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MAD niche market at risk?

Connected aftermarket relies on OBDII port
Friday, July 8, 2016 - 07:00
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I recently attended the CAWA (California Automotive Wholesalers’ Association) Leadership Meeting in Long Beach and presented on “The Connected Aftermarket: Why Wait on the Connected Car?” The major takeaway was to ensure your company is proactively pursuing how to adopt emerging connected technologies that are already penetrating the aftermarket industry and avoid waiting on connected cars to roll off the assembly line.

The connected aftermarket includes technologies that connect vehicles with motorists with repair facilities with the aftermarket supply chain. It is consumer-driven and technology enabled.

Categories of technologies and applications include the collection of vehicle data through the OBDII port with some type of device – typically called a dongle:

  • communicating that information to a server in the cloud and back to the motorist’s smart device
  • presenting vehicle information in an understandable format
  • enabling motorists to select from a network of repair facilities
  • pushing service information from a shop to customers’ smart devices and the use of smart phones to facilitate traditional supply chain transactions.

Many of the technology developers are building networks of either consumers and/or repair shops to assemble enough critical mass for the model to work financially for the developers and to provide sufficient value to users. This requires a lot of time, and in many cases first-to-market wins; therefore, there is a race to integrate as many motorists and shops into networks as possible before loyalties develop for a competitor.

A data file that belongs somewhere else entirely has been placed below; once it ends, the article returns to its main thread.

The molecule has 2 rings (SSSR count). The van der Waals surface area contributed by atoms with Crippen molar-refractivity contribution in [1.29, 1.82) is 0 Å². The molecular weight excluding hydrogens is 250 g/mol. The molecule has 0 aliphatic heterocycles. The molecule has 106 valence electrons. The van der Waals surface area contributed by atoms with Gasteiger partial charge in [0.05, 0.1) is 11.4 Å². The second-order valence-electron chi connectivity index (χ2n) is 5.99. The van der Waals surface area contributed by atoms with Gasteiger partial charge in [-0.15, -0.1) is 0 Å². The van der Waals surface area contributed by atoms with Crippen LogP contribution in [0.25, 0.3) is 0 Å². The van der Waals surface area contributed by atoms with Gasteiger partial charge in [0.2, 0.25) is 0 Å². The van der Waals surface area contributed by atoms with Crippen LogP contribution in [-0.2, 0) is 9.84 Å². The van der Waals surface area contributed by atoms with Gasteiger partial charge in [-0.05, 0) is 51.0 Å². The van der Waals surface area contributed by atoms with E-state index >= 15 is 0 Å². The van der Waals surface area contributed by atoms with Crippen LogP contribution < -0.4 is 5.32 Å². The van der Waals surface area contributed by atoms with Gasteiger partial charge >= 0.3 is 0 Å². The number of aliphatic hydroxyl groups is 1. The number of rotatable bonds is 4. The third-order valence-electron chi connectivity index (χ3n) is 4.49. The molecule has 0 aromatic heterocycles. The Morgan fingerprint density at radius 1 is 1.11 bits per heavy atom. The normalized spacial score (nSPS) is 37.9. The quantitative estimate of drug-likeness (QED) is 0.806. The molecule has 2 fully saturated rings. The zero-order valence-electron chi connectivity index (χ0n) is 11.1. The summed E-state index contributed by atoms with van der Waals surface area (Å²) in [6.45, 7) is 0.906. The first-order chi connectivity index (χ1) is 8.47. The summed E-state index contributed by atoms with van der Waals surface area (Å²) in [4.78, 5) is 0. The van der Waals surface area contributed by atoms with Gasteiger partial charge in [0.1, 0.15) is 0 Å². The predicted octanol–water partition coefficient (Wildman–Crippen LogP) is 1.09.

I call this the MAD niche for two reasons. First, the dash to critical mass reminds me of the 1963 movie “It’s a Mad, Mad, Mad, Mad World,” in which a diverse cast of characters race to find a stash of stolen cash. Second, the basis for many of the models and connectivity are mobile apps and dongles, or MAD.

MAD should not connate a negative impact to the aftermarket. There are many benefits to telematics and MAD solutions, including opportunities to reach motorists more cost-effectively than ever, development of customer stickiness by repair shops, enhanced information provided by customers to shops regarding troubles with their vehicles, prospects of increased streamlining of aftermarket supply chains and remote diagnostics. I have heard several shop owners state that their customers are now more educated about what’s going on inside the vehicle than the shops– at least when they bring the car in to the shop.

However, there are some MAD challenges. The attempt to garner a critical mass of shops across the country is no easy task. There are dozens of providers competing for shops to join their respective networks and to provide dongles to the motoring public. We all are accustomed to locating every site on the Web because of indexing, crawling and spidering techniques employed by our favorite search engines. Depending on the mobile app a consumer selects, he or she may or may not be accessing all the possible shops in a select region.

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